Relocation hearings can be difficult. The prospect of one parent moving the children far away from the other can create strong emotions for everyone involved. The move might mean that one parent will see their children significantly less often. Children's relationships with their friends and family can be impacted. Even if the move is the best option for all parties, there are often strong emotions involved.
The judge who is deciding the matter will have to weigh many competing interests when making a decision. The judge will be guided by the standards expressed in a Pennsylvania Supreme Court case called Gruber v. Gruber, 583 A.2d 434 (1990). In that case, a trial court had told a custodial mother that if she relocated, she would lose custody to the non-custodial father. Upon review, the Pennsylvania Supreme Court noted a lack of objective standards for judges to follow when making complicated decisions regarding the relocation of children.
In the Gruber case, the Court said that a judge deciding relocation matters must weigh the interests of four parties when making a decision about relocation:
- The relocating custodial parent's wants and desires to make their own decisions over their life choices and make decisions for their children,
- The child's interests in maintaining a relationship with their non-custodial parent,
- The non-custodial parent's interest in sharing the love and affection of their children, and
- The state's obligation is to protect the best interests of the child.
All of these parties frequently have competing motivations, interests, and concerns. The parent who is seeking relocation with the children will have the burden of proving that the move is in the children's best interests.
Standards for Parent Relocation
Whether relocating is in the best interests of a child depends on several things. In Pennsylvania, 23 PA.C.S. §5337 lists ten relocation factors that a judge must consider when determining the best interests of a child. These include balancing:
- The nature and quality of the child's relationships with their custodial parent, non-custodial parent, siblings, family, and friends;
- The child's age, emotional state, and ability to adjust to a new location;
- The feasibility of maintaining a quality relationship between the child and the non-custodial parent;
- The child's preference about moving, depending on their age and maturity;
- Whether either parent has a pattern of interfering with the other's parent-child relationship;
- Whether the relocation will enhance the moving party's overall quality of life, financial situation, or emotional well-being;
- Whether the relocation will enhance the quality of life for the child, including better educational opportunities, financial well-being, or family support;
- The reasons and motivations that each party has for either seeking or opposing relocation;
- Any past history of abuse by either party and the risk for harm to the child; and
- Any other factors that could affect the best interests of the child.
These factors are meant to ensure that custodial parents are not moving their children away from their non-custodial parent out of malice or spite. Similarly, they make sure that parents with legitimate opportunities to improve their lives can do so, even if it means that one parent sees their children less frequently.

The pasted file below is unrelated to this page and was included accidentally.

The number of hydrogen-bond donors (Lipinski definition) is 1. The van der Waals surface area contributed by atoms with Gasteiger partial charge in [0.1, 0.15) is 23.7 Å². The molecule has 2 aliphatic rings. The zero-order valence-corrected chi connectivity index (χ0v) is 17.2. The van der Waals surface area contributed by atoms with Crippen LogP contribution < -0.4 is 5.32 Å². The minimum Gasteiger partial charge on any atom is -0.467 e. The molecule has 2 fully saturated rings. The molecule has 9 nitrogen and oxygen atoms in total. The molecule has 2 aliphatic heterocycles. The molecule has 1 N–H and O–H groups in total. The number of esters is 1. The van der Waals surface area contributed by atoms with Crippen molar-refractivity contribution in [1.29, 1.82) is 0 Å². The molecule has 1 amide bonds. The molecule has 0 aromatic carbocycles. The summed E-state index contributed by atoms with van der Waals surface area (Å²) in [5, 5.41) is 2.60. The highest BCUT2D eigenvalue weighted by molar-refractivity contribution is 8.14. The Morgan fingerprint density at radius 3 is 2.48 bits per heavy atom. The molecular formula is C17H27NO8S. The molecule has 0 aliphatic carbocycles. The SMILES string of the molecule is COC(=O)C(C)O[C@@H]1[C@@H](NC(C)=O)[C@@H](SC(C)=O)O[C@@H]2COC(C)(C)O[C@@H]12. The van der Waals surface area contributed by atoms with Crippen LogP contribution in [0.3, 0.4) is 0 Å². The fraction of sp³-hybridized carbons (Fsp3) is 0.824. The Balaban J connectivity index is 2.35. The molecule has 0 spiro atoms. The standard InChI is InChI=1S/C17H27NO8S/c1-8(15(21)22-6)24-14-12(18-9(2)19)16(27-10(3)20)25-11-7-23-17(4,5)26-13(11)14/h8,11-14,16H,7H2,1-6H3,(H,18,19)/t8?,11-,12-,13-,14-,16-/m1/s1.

Failing To Give Notice Of Relocation
Moving can be stressful in the best of situations. For some parents, especially those with a contentious relationship with their former partner, it might seem easier to avoid giving proper notice, move anyway, and hope for the best after the other parent finds out. This is a bad idea.
Failing to give proper notice to a child's other parent before relocating can have serious consequences. Pennsylvania state law allows a family court judge to take a lack of notice into consideration when deciding who should have custody of the children. If a parent relocated a child and failed to give the other parent reasonable notice, the judge may use that lack of notice as:
- A factor when approving or disapproving a relocation;
- A factor when deciding to change or modify a parent's custody rights;
- A basis for ordering the child to be returned to the non-relocating parent;
- A reason to order the relocating parent to pay the other party's costs and attorneys' fees; and/or
- Grounds for holding the relocating parent in contempt or ordering sanctions against them.
Relocating children without proper notice to their other parent and either their consent or a judge's order can have serious legal repercussions. The relocating parent may lose their custody rights entirely by trying to avoid the legal process.
When parents are the victims of domestic violence from their former partner, some of the notice requirements may be waived. Relocations without notice may also be approved on an emergency or temporary basis for good cause. However, some type of notice of relocation is usually still required. If you are concerned about relocating after domestic violence, the knowledgeable team at the Lento Law Firm can help you comply with the law while keeping your family safe.
Get Experienced Representation For Your Relocation Hearing
Your relationship with your children is the most important one in your life. When relocation threatens that relationship, it can cause worry, fear, and anxiety. You may have an excellent job opportunity and not be able to imagine not taking your children with you. Or, you might be faced with a vindictive ex-partner who wants to move the children to prevent you from having access to them. Whatever the case, the decisions made during a relocation or Gruber hearing can have enormous impacts on your daily life and your children's lives for years to come.
At the Lento Law Firm, Pennsylvania relocation attorney Joseph D. Lento understands the strain that relocation can put on you and your children. Our experienced team of family law professionals can help you create a plan to keep your family together as much as possible. Contact our office today by calling 888.535.3686 and learn more.